Prime Minister François Legault is ready to help Quebec investors get the hang of Air Canada to buy Transat. But so far, none have come out publicly.
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“There is no question that the government is alone in an adventure to operate an airline, that is certain,” said Mr. Legault yesterday during a press conference.
“In order for us to be able to support, whether it is Investissement Québec or the Caisse de dépôt, another Quebec buyer, there must first be a serious buyer,” he added.
Chiara says no
Vincent Chiara’s Group Mach, which offered to acquire Transat for $ 14 per share, last year, told the Newspaper that he did not intend to reopen the file. For the businessman, there are currently too many unknowns to dive into.
“The unknown of the market because of the pandemic – we do not know when it will return -, the unknown of the situation [financière] current of [Transat], the unknown whether the government will intervene to help the industry, “enumerated Mr. Chiara.
The big boss of Quebecor, Pierre Karl Péladeau, who showed interest in Transat on a personal basis last year, remained discreet yesterday.
The Fonds FTQ is listening
At the Fonds de solidarité FTQ, we are ready to study a possible proposal that would compete with that of Air Canada.
“The Fund is ready to analyze any offer that meets its objectives in terms of maintaining the head office and jobs in Quebec,” said yesterday a spokesperson for the institution, Patrick McQuilken.
This weekend, Air Canada and Transat announced that they had agreed to a transaction revised to $ 5 per share, or $ 190 million in total. That’s almost four times less than the $ 18 per share in the deal reached last year, or $ 720 million in all.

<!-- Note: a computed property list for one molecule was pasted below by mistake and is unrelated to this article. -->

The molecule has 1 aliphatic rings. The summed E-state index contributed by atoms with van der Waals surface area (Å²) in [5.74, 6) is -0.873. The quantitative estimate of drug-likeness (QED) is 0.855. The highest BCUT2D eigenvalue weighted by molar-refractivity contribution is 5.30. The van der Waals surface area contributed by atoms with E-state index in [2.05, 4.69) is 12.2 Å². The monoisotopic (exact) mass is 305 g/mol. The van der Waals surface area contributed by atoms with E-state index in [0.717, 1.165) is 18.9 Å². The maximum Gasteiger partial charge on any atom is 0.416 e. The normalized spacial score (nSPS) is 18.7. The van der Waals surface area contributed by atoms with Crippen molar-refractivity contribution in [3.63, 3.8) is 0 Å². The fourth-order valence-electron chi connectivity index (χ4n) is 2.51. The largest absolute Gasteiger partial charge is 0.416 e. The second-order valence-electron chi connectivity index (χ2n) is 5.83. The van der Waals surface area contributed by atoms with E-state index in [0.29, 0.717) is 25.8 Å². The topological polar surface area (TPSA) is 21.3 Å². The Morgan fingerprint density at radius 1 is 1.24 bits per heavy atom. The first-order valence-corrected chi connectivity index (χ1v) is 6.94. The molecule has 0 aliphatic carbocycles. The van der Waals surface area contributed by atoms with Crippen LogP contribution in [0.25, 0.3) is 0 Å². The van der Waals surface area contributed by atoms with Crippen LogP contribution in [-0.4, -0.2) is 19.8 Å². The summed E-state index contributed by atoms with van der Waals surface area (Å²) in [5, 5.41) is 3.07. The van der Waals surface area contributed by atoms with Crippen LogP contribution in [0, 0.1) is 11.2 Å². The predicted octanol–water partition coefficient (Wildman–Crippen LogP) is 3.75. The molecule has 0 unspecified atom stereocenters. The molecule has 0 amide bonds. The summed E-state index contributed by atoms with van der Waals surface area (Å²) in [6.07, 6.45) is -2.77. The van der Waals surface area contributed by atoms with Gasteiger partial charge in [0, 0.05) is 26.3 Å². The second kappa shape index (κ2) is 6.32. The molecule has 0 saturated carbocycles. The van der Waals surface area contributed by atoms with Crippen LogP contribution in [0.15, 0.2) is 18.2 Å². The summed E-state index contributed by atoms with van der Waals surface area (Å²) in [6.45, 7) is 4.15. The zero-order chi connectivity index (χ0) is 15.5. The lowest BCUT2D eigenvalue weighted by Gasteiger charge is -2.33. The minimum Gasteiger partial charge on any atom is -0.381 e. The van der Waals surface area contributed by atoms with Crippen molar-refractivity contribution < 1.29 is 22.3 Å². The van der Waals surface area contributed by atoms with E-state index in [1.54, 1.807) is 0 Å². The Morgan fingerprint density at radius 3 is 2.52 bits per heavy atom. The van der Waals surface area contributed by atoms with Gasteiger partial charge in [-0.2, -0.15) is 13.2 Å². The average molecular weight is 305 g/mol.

Yesterday, the stock surged to reflect the new deal. The stock gained 26% to close at $ 4.83. Prior to the weekend’s announcement, many investors feared Air Canada would drop the deal.
Being short of cash because of the crisis, Transat needed Air Canada’s consent to borrow $ 250 million. It was this situation that allowed the country’s largest airline to renegotiate the deal.
If Transat had refused to revive the discussions, Air Canada could have failed to respond to the concerns of government authorities in matters of competition, which could have derailed the transaction.
“The authorities can ask for a number of adjustments or concessions and the motivation for these concessions depends on the interest of seeing the transaction succeed. This interest is not the same with a price of $ 18 in the market that we know as a price of $ 5, ”explained a spokesperson for Transat, Christophe Hennebelle.
“What is unfortunate in this story is that Air Canada is in a position of strength,” said Vincent Chiara. […] When the situation is restored, they will have eliminated a competitor, we will have lost a head office in Quebec […] and, of course, consumers will pay more for travel. ”
– With Clara Loiseau